To see a visual of this passage really brought home to me my need to be constantly filled with this Living Water, God’s Holy Spirit, at a time when I was spiritually feeling really depleted. Tracy’s poem nudges me to look to Him again for all I need, whether feeling exhausted and in the desert or fully of energy and hopeful of the way ahead.

Have you asked God for His Living Water today, for whatever circumstances you find yourself in? Why not spend a few minutes now inviting Him to be your source, equipping you for the path ahead, receiving whatever He wants to give you now?

Mental Health

What happens once Mental Health Awareness week is over? #mhaw19

I’d hoped to have published this blog a few days ago, to coincide with the end of #mentalhealthawarenessweek. However, I’ve also been working on a short autobiographical story, which I’ve now submitted, which I needed to complete first.

I just wanted to share some helpful resources and activities that have improved my own mental health recently:

1. Running or Exercise

This is particularly helpful for overcoming anxiety. Check out the NHS Couch 2 5K app, over 9 weeks, it takes you from mainly walking, inter-dispersed with short periods of jogging, gradually building up to running solidly for 30 minutes, 3 times per week. By the end, you are running 5 kms. I started in January, and this was my 3rd attempt to complete it, so I was overjoyed when I finished Week 9, Run 3! The aim is to keep going with the running and I’m pleased to say I am, and do my best to do it 3 times per week. I am kind to myself if I don’t manage this!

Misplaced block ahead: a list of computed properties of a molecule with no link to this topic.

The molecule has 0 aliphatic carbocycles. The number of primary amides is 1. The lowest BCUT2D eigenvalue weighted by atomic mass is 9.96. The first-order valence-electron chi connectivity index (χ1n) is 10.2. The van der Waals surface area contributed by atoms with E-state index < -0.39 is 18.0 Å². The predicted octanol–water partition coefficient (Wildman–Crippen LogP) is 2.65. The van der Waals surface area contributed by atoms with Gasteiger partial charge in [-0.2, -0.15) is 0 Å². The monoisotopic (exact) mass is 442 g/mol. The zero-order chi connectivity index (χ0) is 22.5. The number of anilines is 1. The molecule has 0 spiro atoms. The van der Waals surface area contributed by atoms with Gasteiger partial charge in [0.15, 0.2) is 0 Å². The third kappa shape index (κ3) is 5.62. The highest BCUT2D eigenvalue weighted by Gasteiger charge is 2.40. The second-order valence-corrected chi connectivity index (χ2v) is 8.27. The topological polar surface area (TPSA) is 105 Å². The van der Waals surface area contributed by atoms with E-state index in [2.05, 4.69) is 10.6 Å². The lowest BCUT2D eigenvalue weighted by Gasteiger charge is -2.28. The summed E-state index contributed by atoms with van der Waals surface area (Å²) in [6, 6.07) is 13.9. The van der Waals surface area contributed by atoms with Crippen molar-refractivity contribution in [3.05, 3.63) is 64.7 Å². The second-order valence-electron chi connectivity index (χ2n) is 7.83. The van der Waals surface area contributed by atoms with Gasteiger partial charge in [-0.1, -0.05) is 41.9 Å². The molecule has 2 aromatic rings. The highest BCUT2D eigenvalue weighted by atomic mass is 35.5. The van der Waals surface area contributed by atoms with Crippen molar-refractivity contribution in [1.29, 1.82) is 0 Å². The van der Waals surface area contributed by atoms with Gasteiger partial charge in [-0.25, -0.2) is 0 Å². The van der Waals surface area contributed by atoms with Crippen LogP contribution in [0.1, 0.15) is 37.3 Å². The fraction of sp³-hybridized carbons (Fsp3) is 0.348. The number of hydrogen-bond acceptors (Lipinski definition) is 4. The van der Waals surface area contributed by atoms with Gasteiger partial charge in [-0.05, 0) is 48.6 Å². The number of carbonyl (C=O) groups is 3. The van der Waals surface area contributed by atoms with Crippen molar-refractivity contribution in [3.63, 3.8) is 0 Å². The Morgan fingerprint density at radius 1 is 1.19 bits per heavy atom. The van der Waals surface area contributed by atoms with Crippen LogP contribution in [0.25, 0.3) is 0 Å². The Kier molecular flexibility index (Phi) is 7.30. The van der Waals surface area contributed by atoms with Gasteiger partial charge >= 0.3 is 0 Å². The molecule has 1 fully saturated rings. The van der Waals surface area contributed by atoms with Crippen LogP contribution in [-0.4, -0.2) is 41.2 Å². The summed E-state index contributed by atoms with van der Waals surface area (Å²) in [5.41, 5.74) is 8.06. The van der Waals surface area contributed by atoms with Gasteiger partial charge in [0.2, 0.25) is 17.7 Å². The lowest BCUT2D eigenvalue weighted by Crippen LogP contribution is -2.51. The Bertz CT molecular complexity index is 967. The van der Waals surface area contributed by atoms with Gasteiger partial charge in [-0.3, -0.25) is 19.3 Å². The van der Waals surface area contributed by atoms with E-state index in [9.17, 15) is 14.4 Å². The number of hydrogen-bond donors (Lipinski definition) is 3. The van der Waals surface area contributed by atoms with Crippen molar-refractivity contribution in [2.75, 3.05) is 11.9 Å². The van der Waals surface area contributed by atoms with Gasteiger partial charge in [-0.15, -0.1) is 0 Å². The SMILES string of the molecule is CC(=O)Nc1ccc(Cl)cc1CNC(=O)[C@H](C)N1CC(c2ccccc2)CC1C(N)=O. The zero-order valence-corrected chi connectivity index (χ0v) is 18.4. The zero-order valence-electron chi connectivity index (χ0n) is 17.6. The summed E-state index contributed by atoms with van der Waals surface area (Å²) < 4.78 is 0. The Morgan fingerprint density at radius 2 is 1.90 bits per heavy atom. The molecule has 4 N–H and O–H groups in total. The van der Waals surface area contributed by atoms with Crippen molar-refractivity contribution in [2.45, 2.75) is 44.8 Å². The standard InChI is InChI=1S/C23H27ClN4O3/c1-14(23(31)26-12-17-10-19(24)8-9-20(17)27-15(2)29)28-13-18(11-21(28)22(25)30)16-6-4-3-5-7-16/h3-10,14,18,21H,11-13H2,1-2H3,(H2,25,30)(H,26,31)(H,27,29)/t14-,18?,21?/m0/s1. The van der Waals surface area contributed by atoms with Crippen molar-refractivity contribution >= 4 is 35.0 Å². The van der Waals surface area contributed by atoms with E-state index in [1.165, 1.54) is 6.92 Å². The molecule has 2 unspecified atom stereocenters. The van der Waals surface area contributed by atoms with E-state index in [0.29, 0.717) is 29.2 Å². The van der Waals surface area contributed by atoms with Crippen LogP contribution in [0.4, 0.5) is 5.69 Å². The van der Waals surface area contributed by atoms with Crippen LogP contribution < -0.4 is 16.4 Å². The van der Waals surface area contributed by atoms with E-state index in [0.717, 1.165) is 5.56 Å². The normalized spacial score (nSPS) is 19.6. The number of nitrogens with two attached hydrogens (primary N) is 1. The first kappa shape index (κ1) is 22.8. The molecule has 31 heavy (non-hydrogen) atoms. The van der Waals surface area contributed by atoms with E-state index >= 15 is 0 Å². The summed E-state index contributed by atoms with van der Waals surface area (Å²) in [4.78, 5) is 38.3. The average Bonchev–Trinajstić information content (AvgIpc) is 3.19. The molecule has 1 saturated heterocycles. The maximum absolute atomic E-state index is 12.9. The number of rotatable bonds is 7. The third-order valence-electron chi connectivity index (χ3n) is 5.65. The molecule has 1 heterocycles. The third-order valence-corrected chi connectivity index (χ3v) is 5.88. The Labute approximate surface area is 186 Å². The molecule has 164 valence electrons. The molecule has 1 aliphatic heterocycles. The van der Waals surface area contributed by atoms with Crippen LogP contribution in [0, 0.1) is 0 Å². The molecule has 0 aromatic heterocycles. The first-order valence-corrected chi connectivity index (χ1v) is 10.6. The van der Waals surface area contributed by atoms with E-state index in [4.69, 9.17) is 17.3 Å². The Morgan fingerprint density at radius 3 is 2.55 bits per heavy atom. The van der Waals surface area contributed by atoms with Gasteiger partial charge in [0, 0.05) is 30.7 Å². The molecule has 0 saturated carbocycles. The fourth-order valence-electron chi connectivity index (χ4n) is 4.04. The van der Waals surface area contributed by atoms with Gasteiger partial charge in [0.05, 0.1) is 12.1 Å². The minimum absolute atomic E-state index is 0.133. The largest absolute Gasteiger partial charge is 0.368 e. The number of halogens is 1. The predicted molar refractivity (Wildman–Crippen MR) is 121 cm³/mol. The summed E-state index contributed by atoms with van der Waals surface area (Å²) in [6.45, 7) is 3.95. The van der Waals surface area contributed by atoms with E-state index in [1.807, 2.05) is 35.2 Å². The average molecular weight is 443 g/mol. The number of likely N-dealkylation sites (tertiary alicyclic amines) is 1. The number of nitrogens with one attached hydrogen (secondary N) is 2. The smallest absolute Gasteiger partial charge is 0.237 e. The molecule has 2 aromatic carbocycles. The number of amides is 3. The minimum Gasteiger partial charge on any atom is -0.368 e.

2. Doing more of what you love

A few months back, I’d stopped doing a lot of what I usually enjoy, as I was depressed and lacking motivation. For me, going for a walk in the park, practising my drumming and writing are fun things which give me enjoyment. I had to go through a phase of pushing myself do 1 enjoyable thing a day, even if I didn’t feel like it! By doing these activities, my mood definitely improved.

3. Challenging unhelpful thoughts